A Churchill Fellowship grant will enable optometrist Lisa Penrose to pilot an integrated eye health and vision screening program in Queensland to work across several Aboriginal Community Controlled Health Services (ACCHS).
In 2016, Lisa was awarded an initial Churchill Fellowship grant to travel to Canada and the USA for five weeks to investigate models of integrated primary health care. During her travels, she hoped to gain insight into how to efficiently overcome the main challenges in eye health that exist within the Indigenous Australian population, particularly in regard to diabetic retinopathy.
Lisa has now been awarded a second grant from The Winston Churchill Trust* Impact Fund to develop and pilot a vision screening program that aims to service over 4,000 Aboriginal and Torres Strait Islander people living in the Goondir (Dalby, Oakey, Chinchilla, St George) community in Queensland.
‘There is still a significant gap in eye health between First Nations Australians and non-Indigenous Australians,’ Lisa said.
‘There are barriers that exist for Indigenous Australians when accessing eye health services – barriers that include navigating the eye health pathway to receive timely assessment and treatment to prevent vision loss.’
Lisa says that while visiting eye health services are common in primary healthcare clinics that provide health services to Indigenous Australians, only a handful of them are available full-time, creating a need for supplementary models of eye health screening.
‘Eye health and vision screening in primary healthcare can play a significant role in addressing the gap,’ she continues.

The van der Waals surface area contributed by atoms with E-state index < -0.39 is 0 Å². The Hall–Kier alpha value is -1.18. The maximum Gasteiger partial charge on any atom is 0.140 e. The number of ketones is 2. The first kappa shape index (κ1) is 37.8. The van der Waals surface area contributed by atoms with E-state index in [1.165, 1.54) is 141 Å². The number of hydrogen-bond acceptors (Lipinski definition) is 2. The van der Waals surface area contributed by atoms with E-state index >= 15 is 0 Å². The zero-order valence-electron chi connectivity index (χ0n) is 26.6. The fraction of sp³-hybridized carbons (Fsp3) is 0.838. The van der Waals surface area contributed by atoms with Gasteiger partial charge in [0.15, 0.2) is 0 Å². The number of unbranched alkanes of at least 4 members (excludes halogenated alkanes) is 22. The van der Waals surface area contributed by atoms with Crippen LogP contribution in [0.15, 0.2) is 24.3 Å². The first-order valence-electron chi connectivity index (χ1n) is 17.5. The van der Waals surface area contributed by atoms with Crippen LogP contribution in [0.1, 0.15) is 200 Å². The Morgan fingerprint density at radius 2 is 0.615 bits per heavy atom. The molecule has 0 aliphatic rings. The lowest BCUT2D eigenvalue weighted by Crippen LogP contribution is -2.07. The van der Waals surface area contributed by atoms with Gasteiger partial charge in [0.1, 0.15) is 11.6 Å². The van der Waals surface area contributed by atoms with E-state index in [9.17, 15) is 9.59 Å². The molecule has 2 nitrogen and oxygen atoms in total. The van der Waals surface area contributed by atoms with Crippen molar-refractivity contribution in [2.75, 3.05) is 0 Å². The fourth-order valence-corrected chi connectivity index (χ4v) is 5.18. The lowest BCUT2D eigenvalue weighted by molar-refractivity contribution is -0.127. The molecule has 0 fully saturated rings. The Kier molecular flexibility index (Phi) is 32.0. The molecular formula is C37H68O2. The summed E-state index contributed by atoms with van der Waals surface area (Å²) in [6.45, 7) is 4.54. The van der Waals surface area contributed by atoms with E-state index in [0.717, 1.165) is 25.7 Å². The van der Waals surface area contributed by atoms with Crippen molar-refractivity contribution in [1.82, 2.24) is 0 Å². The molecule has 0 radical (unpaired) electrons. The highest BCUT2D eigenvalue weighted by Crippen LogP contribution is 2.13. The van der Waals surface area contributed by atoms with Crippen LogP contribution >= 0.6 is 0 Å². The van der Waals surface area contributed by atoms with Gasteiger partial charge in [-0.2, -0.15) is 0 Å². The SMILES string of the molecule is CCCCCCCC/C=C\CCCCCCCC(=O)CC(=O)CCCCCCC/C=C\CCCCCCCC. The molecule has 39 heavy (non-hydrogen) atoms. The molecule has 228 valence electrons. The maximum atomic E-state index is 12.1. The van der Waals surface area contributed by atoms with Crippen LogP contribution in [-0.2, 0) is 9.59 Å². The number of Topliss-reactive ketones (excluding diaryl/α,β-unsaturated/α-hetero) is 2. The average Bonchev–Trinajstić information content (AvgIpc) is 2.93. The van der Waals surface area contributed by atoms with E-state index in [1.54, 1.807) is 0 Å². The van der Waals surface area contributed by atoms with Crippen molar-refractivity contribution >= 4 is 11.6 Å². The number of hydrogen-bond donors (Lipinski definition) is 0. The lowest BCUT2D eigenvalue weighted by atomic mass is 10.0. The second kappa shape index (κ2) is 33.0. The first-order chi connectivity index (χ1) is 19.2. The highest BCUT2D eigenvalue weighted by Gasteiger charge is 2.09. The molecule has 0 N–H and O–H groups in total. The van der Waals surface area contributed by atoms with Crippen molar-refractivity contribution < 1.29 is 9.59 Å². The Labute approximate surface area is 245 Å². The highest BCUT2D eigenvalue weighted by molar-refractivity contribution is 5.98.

‘Effective eye health screenings, particularly for diabetic retinopathy, within primary healthcare and referral pathways, are integral to high-quality eye healthcare for Indigenous Australians.’
Lisa will work in partnership with the Goondir Aboriginal Medical Service to use already-existing programs and retinal cameras to carry out her project.
‘During my visits to Canada and the USA, I found that while eye imaging was an essential element in all First Nations eye screening programs, at present I understand it is underutilised in Australia. Many key elements to implementing a comprehensive eye health and vision screening program within Aboriginal Community Controlled Health Service primary healthcare clinics are already in place.
‘The objective of my project is to help design a system for the Goondir community that provides effective eye screening services for all age groups and conditions, with the ultimate goal of improving timely access to primary, secondary and tertiary eye care.’
Lisa says she is looking forward to implementing the program, and helping to improve eye care processes for Indigenous Australians.
‘I hope this pilot program can be used as a blueprint to design other eye screening programs and assist in Closing the Gap in vision.’
*Lisa’s project was supported by the Winston Churchill Trust’s Impact Fund, supporting Churchill Fellows to achieve impact in Australia following their Fellowship travels. You can read more about the Churchill Trust and other Fellowship stories via the website ChurchillFellowships.com.au.
Tagged as: Indigenous eye health